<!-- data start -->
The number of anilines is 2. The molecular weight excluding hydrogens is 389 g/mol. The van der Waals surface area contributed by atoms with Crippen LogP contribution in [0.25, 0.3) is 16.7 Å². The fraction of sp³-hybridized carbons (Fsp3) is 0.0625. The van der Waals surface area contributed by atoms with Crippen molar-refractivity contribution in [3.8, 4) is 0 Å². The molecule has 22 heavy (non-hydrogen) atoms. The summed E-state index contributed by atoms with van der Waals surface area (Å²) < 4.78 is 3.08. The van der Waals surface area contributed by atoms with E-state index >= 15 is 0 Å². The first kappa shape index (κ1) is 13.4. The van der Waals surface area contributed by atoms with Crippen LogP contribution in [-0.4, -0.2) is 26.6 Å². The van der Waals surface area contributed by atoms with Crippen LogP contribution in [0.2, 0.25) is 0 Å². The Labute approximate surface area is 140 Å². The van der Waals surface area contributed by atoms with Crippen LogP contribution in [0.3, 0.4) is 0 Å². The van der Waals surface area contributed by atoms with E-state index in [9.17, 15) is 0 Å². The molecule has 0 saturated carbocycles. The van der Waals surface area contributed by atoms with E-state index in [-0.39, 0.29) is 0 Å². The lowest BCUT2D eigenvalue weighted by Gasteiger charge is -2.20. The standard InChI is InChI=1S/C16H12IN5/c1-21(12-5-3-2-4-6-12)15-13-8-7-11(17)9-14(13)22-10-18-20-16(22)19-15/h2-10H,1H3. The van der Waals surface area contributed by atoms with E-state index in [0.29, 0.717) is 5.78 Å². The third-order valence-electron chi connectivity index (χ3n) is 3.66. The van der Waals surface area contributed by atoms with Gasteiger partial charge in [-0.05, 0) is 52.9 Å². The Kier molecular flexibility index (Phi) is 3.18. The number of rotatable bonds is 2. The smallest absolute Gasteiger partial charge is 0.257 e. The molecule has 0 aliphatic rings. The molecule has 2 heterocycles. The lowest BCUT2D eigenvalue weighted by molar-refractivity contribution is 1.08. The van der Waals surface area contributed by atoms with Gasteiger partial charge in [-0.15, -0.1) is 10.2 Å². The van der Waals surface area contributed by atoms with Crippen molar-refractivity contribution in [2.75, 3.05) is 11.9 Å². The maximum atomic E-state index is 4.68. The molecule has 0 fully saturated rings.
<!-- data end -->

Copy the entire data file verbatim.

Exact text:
The number of anilines is 2. The molecular weight excluding hydrogens is 389 g/mol. The van der Waals surface area contributed by atoms with Crippen LogP contribution in [0.25, 0.3) is 16.7 Å². The fraction of sp³-hybridized carbons (Fsp3) is 0.0625. The van der Waals surface area contributed by atoms with Crippen molar-refractivity contribution in [3.8, 4) is 0 Å². The molecule has 22 heavy (non-hydrogen) atoms. The summed E-state index contributed by atoms with van der Waals surface area (Å²) < 4.78 is 3.08. The van der Waals surface area contributed by atoms with E-state index >= 15 is 0 Å². The first kappa shape index (κ1) is 13.4. The van der Waals surface area contributed by atoms with Crippen LogP contribution in [-0.4, -0.2) is 26.6 Å². The van der Waals surface area contributed by atoms with Crippen LogP contribution in [0.2, 0.25) is 0 Å². The Labute approximate surface area is 140 Å². The van der Waals surface area contributed by atoms with Crippen LogP contribution in [0.3, 0.4) is 0 Å². The van der Waals surface area contributed by atoms with E-state index in [9.17, 15) is 0 Å². The molecule has 0 saturated carbocycles. The van der Waals surface area contributed by atoms with E-state index in [-0.39, 0.29) is 0 Å². The lowest BCUT2D eigenvalue weighted by Gasteiger charge is -2.20. The standard InChI is InChI=1S/C16H12IN5/c1-21(12-5-3-2-4-6-12)15-13-8-7-11(17)9-14(13)22-10-18-20-16(22)19-15/h2-10H,1H3. The van der Waals surface area contributed by atoms with E-state index in [0.29, 0.717) is 5.78 Å². The third-order valence-electron chi connectivity index (χ3n) is 3.66. The van der Waals surface area contributed by atoms with Gasteiger partial charge in [-0.05, 0) is 52.9 Å². The Kier molecular flexibility index (Phi) is 3.18. The number of rotatable bonds is 2. The smallest absolute Gasteiger partial charge is 0.257 e. The molecule has 0 aliphatic rings. The molecule has 2 heterocycles. The lowest BCUT2D eigenvalue weighted by molar-refractivity contribution is 1.08. The van der Waals surface area contributed by atoms with Gasteiger partial charge in [-0.15, -0.1) is 10.2 Å². The van der Waals surface area contributed by atoms with Crippen molar-refractivity contribution in [2.75, 3.05) is 11.9 Å². The maximum atomic E-state index is 4.68. The molecule has 0 fully saturated rings.